What I have liked about the book is watching Connie as she discovers bits and pieces of her "skills" one of which is her ability to feel and see her mother.  I like that her mother stands back and lets Connie discover these magical traits on her own rather than telling her-this is who your granna was and this is what I am.

 

I also have read ahead but not finished the book.  Professor Chilton continues to have the same effect on me- he creeps me out.  His language with her, the way he looks at her and the way he shows up in the library when she is there.

 

Kathy 

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Re: The Horseshoe


DSaff wrote:

Did anyone else find significance in Connie's fixing the horseshoe on pgs. 196-197? I loved the way she picked up the nail, clenched her jaw and pushed the horseshoe into alignment. Then she stepped back to admire it and uttered "Blessed be" to Arlo. Salem and some of its people are growing on her and this seems like a step to bring better luck.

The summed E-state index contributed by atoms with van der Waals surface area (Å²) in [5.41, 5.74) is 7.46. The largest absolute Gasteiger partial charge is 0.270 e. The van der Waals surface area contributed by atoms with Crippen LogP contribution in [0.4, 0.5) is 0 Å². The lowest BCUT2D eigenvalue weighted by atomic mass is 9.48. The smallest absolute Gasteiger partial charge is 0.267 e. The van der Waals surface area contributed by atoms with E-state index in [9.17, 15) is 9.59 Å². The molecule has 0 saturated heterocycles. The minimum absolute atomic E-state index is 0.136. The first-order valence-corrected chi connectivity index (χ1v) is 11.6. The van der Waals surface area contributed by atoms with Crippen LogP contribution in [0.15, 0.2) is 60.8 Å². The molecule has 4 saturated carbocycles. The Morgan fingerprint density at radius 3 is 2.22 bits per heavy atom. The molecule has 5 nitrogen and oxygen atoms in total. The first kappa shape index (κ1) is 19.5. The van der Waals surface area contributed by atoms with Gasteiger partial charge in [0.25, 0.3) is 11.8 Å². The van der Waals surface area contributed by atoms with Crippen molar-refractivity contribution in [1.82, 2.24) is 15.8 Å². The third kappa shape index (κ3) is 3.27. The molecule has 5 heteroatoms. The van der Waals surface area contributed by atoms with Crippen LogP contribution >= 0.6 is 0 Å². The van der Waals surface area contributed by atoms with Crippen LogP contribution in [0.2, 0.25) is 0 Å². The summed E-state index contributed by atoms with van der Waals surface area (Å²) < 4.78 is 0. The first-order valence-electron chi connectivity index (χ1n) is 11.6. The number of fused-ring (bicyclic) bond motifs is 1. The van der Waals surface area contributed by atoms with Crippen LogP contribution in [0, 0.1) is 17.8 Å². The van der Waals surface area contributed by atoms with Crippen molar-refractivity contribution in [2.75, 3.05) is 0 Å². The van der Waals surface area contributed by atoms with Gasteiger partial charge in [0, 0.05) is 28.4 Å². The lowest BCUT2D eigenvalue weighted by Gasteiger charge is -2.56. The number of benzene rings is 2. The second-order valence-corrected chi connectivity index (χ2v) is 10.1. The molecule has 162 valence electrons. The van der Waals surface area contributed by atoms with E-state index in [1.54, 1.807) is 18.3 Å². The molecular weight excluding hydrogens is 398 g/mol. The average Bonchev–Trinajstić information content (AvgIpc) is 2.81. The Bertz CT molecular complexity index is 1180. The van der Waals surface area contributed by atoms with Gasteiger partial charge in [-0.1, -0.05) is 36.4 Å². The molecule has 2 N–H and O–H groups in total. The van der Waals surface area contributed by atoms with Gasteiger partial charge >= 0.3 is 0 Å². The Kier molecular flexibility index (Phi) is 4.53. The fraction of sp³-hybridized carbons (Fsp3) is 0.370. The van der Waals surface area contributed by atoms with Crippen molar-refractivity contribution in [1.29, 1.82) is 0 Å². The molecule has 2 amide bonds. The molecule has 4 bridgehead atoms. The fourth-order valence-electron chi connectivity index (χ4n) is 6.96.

I also took note of Connie putting the horseshoe back up.  I haven't finished the book but so far there hasn't been any more reference to it.  I wonder what good luck would mean in Connie's situation.  I also wonder if it has always been there or if Granna put it up.

 

Kathy 

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cozymama
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Re: Part I, Chapters 7 - 14

First I have to say that I am totally enjoying this book!  I have to fight to keep from reading ahead.

 

I do not trust Chilton at all and worry for Connie.  Her professional future depends too much on this man. 

 

Prudence certainly seems to live up to her name.  As someone who hangs on to everything that once belonged to my mother or grandmothers, I can't believe that she would even consider selling the "receipt" book.  I understand her concern for her husband but I feel heartbroken when I read about Mercy asking for her book.